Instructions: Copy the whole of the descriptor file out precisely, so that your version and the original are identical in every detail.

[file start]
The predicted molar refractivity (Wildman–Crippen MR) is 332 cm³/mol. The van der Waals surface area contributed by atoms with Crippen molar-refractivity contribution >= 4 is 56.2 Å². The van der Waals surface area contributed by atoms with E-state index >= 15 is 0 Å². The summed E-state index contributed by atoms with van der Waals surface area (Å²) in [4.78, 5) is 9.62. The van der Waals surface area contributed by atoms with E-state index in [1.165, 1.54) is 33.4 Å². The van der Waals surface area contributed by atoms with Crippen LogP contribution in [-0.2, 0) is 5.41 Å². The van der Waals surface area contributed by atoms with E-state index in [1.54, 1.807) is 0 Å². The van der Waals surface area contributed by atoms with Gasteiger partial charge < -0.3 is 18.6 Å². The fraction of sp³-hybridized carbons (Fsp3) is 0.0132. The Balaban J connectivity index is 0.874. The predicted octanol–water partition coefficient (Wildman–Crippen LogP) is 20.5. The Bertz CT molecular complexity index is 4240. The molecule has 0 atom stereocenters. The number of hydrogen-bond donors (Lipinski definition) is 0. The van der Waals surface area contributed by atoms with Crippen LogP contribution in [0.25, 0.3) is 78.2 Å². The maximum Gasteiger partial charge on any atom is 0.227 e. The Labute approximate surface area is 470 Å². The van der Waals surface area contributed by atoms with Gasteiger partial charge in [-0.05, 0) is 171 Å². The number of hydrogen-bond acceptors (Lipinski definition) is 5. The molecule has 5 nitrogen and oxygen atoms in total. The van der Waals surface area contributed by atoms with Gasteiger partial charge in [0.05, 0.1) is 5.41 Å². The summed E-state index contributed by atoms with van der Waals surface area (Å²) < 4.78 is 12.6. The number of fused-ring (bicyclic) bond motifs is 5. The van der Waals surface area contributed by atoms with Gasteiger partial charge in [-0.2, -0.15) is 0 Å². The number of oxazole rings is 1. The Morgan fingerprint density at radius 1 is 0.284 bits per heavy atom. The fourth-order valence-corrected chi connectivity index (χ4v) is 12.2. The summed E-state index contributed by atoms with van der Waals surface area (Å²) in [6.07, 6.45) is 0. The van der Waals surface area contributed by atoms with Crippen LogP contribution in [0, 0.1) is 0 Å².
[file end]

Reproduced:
The predicted molar refractivity (Wildman–Crippen MR) is 332 cm³/mol. The van der Waals surface area contributed by atoms with Crippen molar-refractivity contribution >= 4 is 56.2 Å². The van der Waals surface area contributed by atoms with E-state index >= 15 is 0 Å². The summed E-state index contributed by atoms with van der Waals surface area (Å²) in [4.78, 5) is 9.62. The van der Waals surface area contributed by atoms with E-state index in [1.165, 1.54) is 33.4 Å². The van der Waals surface area contributed by atoms with Crippen LogP contribution in [-0.2, 0) is 5.41 Å². The van der Waals surface area contributed by atoms with E-state index in [1.54, 1.807) is 0 Å². The van der Waals surface area contributed by atoms with Gasteiger partial charge < -0.3 is 18.6 Å². The fraction of sp³-hybridized carbons (Fsp3) is 0.0132. The Balaban J connectivity index is 0.874. The predicted octanol–water partition coefficient (Wildman–Crippen LogP) is 20.5. The Bertz CT molecular complexity index is 4240. The molecule has 0 atom stereocenters. The number of hydrogen-bond donors (Lipinski definition) is 0. The van der Waals surface area contributed by atoms with Crippen LogP contribution in [0.25, 0.3) is 78.2 Å². The maximum Gasteiger partial charge on any atom is 0.227 e. The Labute approximate surface area is 470 Å². The van der Waals surface area contributed by atoms with Gasteiger partial charge in [-0.05, 0) is 171 Å². The number of hydrogen-bond acceptors (Lipinski definition) is 5. The molecule has 5 nitrogen and oxygen atoms in total. The van der Waals surface area contributed by atoms with Gasteiger partial charge in [0.05, 0.1) is 5.41 Å². The summed E-state index contributed by atoms with van der Waals surface area (Å²) < 4.78 is 12.6. The number of fused-ring (bicyclic) bond motifs is 5. The van der Waals surface area contributed by atoms with Gasteiger partial charge in [-0.2, -0.15) is 0 Å². The number of oxazole rings is 1. The Morgan fingerprint density at radius 1 is 0.284 bits per heavy atom. The fourth-order valence-corrected chi connectivity index (χ4v) is 12.2. The summed E-state index contributed by atoms with van der Waals surface area (Å²) in [6.07, 6.45) is 0. The van der Waals surface area contributed by atoms with Crippen LogP contribution in [0, 0.1) is 0 Å².